Juan Mendoza - Need of Liver Transplant

In 1994 my husband, Juan, went to see the doctor for frequent fatigue. After some lab work he was diagnosed with hepatitis C. We were surprised by the results, since my husband did not have a history of known common causes of hepatitis C such as drug use, tattoos, blood transfusions or sharing dirty needles. How he was infected, we will never know.

Hepatitis C is a disease affecting the liver, caused by the hepatitis C virus (HCV). The infection is often chronic and can lead to cirrhosis, which is scarring of the liver and generally only apparent after many years. In some cases, those with cirrhosis will go on to develop liver failure, liver cancer, or life-threatening esophageal and gastric varices. HCV is spread primarily by blood-to-blood contact associated with intravenous drug use, poorly sterilized medical equipment, and transfusions.

Soon after his diagnosis there were hardly any symptoms, other than occasional to frequent fatigue. We continued to live a normal family life maintaining a home and raising our two boys. In 1999 his primary care physician made us aware of a Hep-C study that was to be starting at the University of Southern California and signed him up for it. He was accepted as a candidate in the HALT-C study program and a series of tests and procedures soon followed. He was put on the study trial treatment which was a combination of interferon and ribavirin. The treatment itself made him very ill. Nausea, fever, body aches and extreme fatigue were all too common, as well as loss of appetite and weight. Eventually the side effects diminished as his body adjusted to the treatment. While on the treatment he was closely monitored by the medical team who headed the trial study. After twelve months of treatment, he was found to have no decrease of the viral load and was categorized as a non-responder and the treatment was stopped. From then on he would just be monitored for the next 36 months through blood tests and biopsies. The disease progressed without showing any outward symptoms.

In 2006 we began to contemplate moving from Los Angeles as our boys were growing fast, our neighborhood was deteriorating, and the school district was not providing a sound education for our sons. In 2007 we moved to north Texas which has provided us with a much better quality of life and a great school district for our boys. Life has been good.

In December 2012, our lives were turned upside down and we are on an emotional roller coaster. My husband's health has worsened. His liver is now at the end stage with cirrhosis (scarring of the liver) and is experiencing the following symptoms of a decompensated liver:
Swelling of the ankles and feet (pitting edema)
Abdominal swelling due to fluid accumulation (ascites)
Enlarged veins in the esophagus (esophageal varices)
Disturbances in thinking (forgetful)

He recently had to make a trip to the ER because his belly became swollen to the point that it was putting pressure on his diaphragm and making it uncomfortable to breathe. He has also had an endoscopic procedure (EGD) to band/clamp the blood vessels in the esophagus because they were close to rupturing and causing internal bleeding.

When he took a turn for the worse, we felt alone and unsure what to do. Our families are in California so looking to someone to talk to makes it that much more difficult. We decided to keep it to ourselves and handle it the best that we could. We were soon hit with the reality of how stressful it would be dealing with the practices of some medical providers that put the almighty dollar ahead of care and compassion. My husband's major concern was the astronomical cost, the mounting medical bills and all the "what if" questions that arise.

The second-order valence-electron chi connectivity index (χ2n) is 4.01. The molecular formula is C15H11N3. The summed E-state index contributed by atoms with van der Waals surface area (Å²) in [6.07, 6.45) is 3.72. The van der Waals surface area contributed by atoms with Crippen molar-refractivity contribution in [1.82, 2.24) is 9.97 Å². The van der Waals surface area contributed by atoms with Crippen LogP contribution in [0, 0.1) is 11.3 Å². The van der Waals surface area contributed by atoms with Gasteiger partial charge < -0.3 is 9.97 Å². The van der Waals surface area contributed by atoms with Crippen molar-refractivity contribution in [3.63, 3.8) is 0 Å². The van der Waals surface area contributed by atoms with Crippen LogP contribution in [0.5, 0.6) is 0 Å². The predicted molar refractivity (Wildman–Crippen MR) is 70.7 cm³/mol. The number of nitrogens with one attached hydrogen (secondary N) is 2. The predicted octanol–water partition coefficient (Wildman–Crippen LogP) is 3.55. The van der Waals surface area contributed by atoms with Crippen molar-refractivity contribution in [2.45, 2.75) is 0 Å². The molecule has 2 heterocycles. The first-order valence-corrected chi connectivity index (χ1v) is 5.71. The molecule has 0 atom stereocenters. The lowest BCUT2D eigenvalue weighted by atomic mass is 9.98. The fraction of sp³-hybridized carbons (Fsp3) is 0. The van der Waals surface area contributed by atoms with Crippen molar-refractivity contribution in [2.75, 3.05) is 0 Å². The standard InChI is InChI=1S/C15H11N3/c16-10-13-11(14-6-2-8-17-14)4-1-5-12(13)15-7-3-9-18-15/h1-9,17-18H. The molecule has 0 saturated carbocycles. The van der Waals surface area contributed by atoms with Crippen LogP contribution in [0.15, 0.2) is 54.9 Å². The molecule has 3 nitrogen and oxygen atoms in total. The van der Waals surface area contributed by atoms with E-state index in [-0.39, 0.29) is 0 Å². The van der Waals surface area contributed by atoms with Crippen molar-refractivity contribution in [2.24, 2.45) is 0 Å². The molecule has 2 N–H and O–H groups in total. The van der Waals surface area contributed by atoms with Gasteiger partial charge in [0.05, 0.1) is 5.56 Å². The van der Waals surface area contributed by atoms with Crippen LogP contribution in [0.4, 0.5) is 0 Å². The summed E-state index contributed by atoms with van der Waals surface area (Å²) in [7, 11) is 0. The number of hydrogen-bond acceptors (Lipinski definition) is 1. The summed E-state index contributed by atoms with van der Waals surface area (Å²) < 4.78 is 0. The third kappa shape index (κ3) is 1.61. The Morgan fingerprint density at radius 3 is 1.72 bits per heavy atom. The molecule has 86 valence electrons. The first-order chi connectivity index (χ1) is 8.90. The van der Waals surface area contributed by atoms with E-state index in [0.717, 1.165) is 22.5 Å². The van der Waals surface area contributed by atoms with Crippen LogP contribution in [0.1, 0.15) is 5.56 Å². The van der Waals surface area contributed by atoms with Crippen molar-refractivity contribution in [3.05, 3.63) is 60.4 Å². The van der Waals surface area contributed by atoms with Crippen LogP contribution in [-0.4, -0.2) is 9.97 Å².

As of today my husband is feeling OK. Although he feels fatigued every day, he says he will work until he is no longer able to get out of bed because this makes him feel "normal". He never thought that at the age of 49 the disease would keep him from being more active. He is currently on medication to prevent ascites. He is also on blood pressure medicine to minimize a reoccurrence of varices. Unfortunately his liver is so badly damaged the he will now need a liver transplant. It is a waiting game.

Then came a blessing; a neighbor heard of or our situation and reached out to us. Then other neighbors came forward with offers of help and support. The outpouring of help from our friends and neighbors has been unbelievable. They will always be in our hearts. This has given our family renewed hope and the strength to fight this disease vigorously. We are truly blessed to have friends, neighbors and community with such caring hearts, compassion, and kindness. Our faith in the Lord is unwavering. Only God knows what is in store for us. We pray for his guidance, but also for those who are less fortunate and find themselves in similar or worse situations. Our biggest hope is that new treatments, which according to the doctor are constantly being tried, will be available soon and a transplant will not be the only hope, but an option for treatment.

We are thankful that this fundraiser will help us with the burden of the medical expenses that are constantly being incurred. We thank you for your concern and we are very grateful for your prayers and help.

Thank you from the bottom of my heart.
Esther Mendoza
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